There is some practical advice that uses the laws of physics that every young driver should use. People can remember what it was like to drive for the first time. It was exciting to do something as grown-up as driving, but it also created a nervous feeling. The nervousness was a healthy respect for the risks involved in driving.

To quantify the risks, one can look at some concepts from high school physics.

One concept from science class is specified in the formula for energy, which is one half of the total mass times the velocity squared:

E = 1/2(m)(v squared )

where “m” is mass and “v” is velocity. That formula means that there is more destructive energy in a crash when “m” and “v” are large. High speed, the “v” in the formula, not only makes the car hard to stop, but the destructive energy in a crash has a factor of velocity squared! So, speed is the most dangerous component of driving. Also, the energy formula says that a crash would be worse when more people are involved. So, for the sake of all of the people in the car, slow down.

The braking distance is the velocity squared divided by the quantity: two times the gravity acceleration times the coefficient of friction:

D=( v squared)/(2gu)

where “v” is velocity, “g” is the acceleration due to gravity, and “u” is the coefficient of friction between the tires and the road. The first point to see is that speed greatly increases the stopping distance. The second thing to notice is that the condition of the road has an effect. The coefficient of friction for an average asphalt road is higher than the coefficient of friction when the road is wet. That makes sense when one realizes that water can fill in the rough surface of the road thereby making the surface smooth. When “u” is smaller, then the stopping distance is much longer. So, slow down and keep a larger than usual distance between cars when it rains.

Also, remember that there is reaction time between the time that an event such as a crash ahead, and the time that the driver presses the brakes. Poor reaction time greatly increases stopping distance. So, being alert while driving is also essential while driving. That means that the driver should not be distracted from the events on the road. And that means keeping the chatting to a minimum. Also, pull over to use a cell phone.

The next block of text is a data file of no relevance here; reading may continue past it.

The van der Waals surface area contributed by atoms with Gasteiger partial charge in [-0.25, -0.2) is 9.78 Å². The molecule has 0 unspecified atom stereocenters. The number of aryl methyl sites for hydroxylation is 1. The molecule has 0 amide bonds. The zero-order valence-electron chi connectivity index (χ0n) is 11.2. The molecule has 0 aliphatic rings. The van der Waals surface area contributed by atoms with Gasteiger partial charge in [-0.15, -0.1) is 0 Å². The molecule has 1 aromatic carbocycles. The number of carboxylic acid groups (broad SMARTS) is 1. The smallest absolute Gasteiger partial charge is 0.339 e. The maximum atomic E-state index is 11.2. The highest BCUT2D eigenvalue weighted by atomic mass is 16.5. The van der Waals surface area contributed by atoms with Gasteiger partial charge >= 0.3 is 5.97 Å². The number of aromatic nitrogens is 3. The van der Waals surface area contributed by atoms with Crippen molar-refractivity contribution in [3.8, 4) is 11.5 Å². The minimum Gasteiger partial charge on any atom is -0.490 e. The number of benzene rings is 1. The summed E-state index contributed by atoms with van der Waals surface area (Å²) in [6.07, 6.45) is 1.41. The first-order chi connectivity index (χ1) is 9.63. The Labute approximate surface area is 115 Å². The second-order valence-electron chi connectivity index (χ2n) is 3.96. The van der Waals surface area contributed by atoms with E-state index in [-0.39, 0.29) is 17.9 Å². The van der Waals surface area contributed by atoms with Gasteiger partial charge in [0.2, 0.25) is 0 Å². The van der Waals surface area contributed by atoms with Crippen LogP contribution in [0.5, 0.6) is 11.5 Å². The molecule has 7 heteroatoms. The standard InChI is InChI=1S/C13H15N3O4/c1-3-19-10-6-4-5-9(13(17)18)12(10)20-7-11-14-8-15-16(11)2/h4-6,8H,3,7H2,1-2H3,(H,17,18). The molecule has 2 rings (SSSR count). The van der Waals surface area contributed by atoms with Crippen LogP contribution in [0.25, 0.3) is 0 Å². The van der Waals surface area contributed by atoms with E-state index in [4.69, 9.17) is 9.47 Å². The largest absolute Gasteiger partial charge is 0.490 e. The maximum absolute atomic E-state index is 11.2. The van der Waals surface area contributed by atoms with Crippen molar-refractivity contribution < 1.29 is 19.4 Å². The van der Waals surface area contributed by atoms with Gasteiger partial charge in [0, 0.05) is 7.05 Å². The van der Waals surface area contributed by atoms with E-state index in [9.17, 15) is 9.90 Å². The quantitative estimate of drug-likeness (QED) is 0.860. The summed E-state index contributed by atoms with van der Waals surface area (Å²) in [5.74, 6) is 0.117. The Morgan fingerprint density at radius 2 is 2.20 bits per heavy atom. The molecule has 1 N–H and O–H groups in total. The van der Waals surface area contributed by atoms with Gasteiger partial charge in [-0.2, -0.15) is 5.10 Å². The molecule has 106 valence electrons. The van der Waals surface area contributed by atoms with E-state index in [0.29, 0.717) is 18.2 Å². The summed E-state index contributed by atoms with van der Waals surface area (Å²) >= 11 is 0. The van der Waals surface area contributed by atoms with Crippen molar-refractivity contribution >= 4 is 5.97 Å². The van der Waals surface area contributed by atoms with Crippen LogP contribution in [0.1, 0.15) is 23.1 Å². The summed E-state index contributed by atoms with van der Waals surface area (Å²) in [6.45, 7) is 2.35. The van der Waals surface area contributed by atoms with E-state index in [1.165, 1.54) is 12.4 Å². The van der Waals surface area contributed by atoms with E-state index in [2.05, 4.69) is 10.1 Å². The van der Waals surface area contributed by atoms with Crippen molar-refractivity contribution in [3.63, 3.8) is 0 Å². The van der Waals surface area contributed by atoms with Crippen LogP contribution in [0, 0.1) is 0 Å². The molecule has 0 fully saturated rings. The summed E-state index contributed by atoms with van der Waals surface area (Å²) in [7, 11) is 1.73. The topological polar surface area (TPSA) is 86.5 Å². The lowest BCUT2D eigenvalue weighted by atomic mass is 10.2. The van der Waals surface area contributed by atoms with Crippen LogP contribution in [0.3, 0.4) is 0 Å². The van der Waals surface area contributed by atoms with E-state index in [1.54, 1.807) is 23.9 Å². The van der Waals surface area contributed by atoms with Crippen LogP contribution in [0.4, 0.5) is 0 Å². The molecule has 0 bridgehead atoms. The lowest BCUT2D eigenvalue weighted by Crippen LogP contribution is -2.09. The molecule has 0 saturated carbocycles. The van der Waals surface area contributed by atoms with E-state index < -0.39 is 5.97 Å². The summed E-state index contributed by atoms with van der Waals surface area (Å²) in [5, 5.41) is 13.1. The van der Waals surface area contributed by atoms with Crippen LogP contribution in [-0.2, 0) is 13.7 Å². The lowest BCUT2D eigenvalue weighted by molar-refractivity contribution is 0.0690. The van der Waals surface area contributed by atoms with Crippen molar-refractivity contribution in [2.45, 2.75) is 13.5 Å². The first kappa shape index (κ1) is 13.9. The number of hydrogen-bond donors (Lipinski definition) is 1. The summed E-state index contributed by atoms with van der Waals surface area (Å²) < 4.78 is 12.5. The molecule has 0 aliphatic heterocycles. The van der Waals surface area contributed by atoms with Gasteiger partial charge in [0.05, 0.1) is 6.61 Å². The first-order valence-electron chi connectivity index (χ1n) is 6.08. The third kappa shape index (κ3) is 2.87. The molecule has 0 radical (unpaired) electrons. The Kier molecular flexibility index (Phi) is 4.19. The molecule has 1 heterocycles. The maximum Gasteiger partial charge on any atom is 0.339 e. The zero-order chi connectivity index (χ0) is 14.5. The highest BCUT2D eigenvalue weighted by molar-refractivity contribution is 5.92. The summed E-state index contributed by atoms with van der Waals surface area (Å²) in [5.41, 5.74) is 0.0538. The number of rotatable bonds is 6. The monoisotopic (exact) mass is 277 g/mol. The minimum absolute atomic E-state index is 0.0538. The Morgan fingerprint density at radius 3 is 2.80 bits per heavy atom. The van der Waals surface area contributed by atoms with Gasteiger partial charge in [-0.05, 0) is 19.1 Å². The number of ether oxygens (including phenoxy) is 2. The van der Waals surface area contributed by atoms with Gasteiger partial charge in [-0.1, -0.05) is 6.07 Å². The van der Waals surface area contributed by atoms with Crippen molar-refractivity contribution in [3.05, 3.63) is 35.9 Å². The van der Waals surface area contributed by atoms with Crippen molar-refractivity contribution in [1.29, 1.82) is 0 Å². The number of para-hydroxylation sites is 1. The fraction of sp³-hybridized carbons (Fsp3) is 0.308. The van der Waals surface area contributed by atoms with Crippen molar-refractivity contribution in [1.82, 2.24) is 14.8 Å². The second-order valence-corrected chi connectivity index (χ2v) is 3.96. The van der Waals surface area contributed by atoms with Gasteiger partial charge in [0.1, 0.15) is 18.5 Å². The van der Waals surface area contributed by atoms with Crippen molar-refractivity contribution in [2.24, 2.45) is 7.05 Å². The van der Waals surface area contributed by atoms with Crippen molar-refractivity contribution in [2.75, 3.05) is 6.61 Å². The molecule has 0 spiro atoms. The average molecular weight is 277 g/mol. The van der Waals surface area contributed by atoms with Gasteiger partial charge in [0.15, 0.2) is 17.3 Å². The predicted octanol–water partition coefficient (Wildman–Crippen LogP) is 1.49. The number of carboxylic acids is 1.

Another piece of advice to young drivers using a law of physics is the formula that says what the maximum velocity that a car can take around a curve without skidding:

Vmax= square root of ( ugr )

where “r” is the radius of the curve and “u” is the coefficient of static friction. Notice from the equation that a sharp curve ( small radius ) has a smaller safe velocity than a wider curve. That makes sense from experience, but it benefits to say, slow down when going around corners. In fact, one should slow down so much that one can accelerate slightly when coming out of the curve without feeling an outward tug.

So, there are a lot of things that a new driver needs realize. One cannot talk one’s way out of the laws of physics. Hopefully, drivers’ education and practice help the student driver to gauge what safe speeds are on the roads. This is just some practical advice to young drivers using the laws of physics.

Article written thanks to the research done by BBQ Papers andÂ Drivers Education USA